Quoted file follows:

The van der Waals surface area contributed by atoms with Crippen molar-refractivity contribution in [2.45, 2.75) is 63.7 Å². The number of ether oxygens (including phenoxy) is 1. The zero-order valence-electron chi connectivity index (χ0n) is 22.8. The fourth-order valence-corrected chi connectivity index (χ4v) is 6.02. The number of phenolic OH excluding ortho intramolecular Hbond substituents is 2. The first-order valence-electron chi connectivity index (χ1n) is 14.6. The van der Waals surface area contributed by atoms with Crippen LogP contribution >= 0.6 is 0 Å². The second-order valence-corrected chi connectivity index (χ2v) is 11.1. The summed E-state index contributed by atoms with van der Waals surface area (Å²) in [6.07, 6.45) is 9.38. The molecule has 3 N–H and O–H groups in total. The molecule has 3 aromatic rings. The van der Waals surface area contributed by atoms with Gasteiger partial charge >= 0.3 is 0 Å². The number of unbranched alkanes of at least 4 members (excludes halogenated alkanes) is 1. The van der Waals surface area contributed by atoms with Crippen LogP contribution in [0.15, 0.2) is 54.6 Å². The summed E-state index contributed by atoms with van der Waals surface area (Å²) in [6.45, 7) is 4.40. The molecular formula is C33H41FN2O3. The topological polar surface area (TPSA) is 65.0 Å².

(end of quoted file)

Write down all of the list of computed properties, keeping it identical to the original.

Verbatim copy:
The van der Waals surface area contributed by atoms with Crippen molar-refractivity contribution in [2.45, 2.75) is 63.7 Å². The number of ether oxygens (including phenoxy) is 1. The zero-order valence-electron chi connectivity index (χ0n) is 22.8. The fourth-order valence-corrected chi connectivity index (χ4v) is 6.02. The number of phenolic OH excluding ortho intramolecular Hbond substituents is 2. The first-order valence-electron chi connectivity index (χ1n) is 14.6. The van der Waals surface area contributed by atoms with Crippen LogP contribution >= 0.6 is 0 Å². The second-order valence-corrected chi connectivity index (χ2v) is 11.1. The summed E-state index contributed by atoms with van der Waals surface area (Å²) in [6.07, 6.45) is 9.38. The molecule has 3 N–H and O–H groups in total. The molecule has 3 aromatic rings. The van der Waals surface area contributed by atoms with Gasteiger partial charge >= 0.3 is 0 Å². The number of unbranched alkanes of at least 4 members (excludes halogenated alkanes) is 1. The van der Waals surface area contributed by atoms with Crippen LogP contribution in [0.15, 0.2) is 54.6 Å². The summed E-state index contributed by atoms with van der Waals surface area (Å²) in [6.45, 7) is 4.40. The molecular formula is C33H41FN2O3. The topological polar surface area (TPSA) is 65.0 Å².